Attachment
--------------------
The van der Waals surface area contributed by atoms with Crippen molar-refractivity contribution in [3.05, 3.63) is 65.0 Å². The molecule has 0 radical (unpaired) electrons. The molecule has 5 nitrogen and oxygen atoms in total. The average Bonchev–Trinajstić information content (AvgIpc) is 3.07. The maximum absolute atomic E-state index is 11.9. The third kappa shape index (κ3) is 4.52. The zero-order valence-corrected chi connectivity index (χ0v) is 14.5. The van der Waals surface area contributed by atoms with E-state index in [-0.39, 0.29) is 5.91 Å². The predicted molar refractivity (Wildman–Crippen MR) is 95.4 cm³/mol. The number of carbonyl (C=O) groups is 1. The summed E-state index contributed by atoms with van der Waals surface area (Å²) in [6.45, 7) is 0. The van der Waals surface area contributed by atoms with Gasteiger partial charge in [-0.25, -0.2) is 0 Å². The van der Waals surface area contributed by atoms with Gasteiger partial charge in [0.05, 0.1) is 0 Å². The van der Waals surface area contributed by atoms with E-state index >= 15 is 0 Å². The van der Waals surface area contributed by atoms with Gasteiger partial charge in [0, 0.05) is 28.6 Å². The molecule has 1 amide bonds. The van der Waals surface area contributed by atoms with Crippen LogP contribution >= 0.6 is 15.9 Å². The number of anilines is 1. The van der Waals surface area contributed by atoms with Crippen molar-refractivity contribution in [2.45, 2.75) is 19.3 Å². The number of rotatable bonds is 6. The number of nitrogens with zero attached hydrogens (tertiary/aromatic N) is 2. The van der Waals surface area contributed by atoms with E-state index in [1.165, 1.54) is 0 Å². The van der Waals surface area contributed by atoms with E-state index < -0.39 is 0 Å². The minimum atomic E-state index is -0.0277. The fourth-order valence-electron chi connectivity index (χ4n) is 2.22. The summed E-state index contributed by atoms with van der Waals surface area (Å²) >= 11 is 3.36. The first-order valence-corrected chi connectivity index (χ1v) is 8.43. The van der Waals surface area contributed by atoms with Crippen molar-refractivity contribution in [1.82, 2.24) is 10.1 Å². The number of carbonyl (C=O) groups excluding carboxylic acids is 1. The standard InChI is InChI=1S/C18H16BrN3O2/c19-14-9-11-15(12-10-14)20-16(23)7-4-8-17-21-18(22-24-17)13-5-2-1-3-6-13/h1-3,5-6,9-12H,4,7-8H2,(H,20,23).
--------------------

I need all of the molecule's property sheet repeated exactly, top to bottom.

The van der Waals surface area contributed by atoms with Crippen molar-refractivity contribution in [3.05, 3.63) is 65.0 Å². The molecule has 0 radical (unpaired) electrons. The molecule has 5 nitrogen and oxygen atoms in total. The average Bonchev–Trinajstić information content (AvgIpc) is 3.07. The maximum absolute atomic E-state index is 11.9. The third kappa shape index (κ3) is 4.52. The zero-order valence-corrected chi connectivity index (χ0v) is 14.5. The van der Waals surface area contributed by atoms with E-state index in [-0.39, 0.29) is 5.91 Å². The predicted molar refractivity (Wildman–Crippen MR) is 95.4 cm³/mol. The number of carbonyl (C=O) groups is 1. The summed E-state index contributed by atoms with van der Waals surface area (Å²) in [6.45, 7) is 0. The van der Waals surface area contributed by atoms with Gasteiger partial charge in [-0.25, -0.2) is 0 Å². The van der Waals surface area contributed by atoms with Gasteiger partial charge in [0.05, 0.1) is 0 Å². The van der Waals surface area contributed by atoms with E-state index >= 15 is 0 Å². The van der Waals surface area contributed by atoms with Gasteiger partial charge in [0, 0.05) is 28.6 Å². The molecule has 1 amide bonds. The van der Waals surface area contributed by atoms with Crippen LogP contribution >= 0.6 is 15.9 Å². The number of anilines is 1. The van der Waals surface area contributed by atoms with Crippen molar-refractivity contribution in [2.45, 2.75) is 19.3 Å². The number of rotatable bonds is 6. The number of nitrogens with zero attached hydrogens (tertiary/aromatic N) is 2. The van der Waals surface area contributed by atoms with E-state index in [1.165, 1.54) is 0 Å². The van der Waals surface area contributed by atoms with E-state index < -0.39 is 0 Å². The minimum atomic E-state index is -0.0277. The fourth-order valence-electron chi connectivity index (χ4n) is 2.22. The summed E-state index contributed by atoms with van der Waals surface area (Å²) >= 11 is 3.36. The first-order valence-corrected chi connectivity index (χ1v) is 8.43. The van der Waals surface area contributed by atoms with Crippen molar-refractivity contribution in [1.82, 2.24) is 10.1 Å². The number of carbonyl (C=O) groups excluding carboxylic acids is 1. The standard InChI is InChI=1S/C18H16BrN3O2/c19-14-9-11-15(12-10-14)20-16(23)7-4-8-17-21-18(22-24-17)13-5-2-1-3-6-13/h1-3,5-6,9-12H,4,7-8H2,(H,20,23).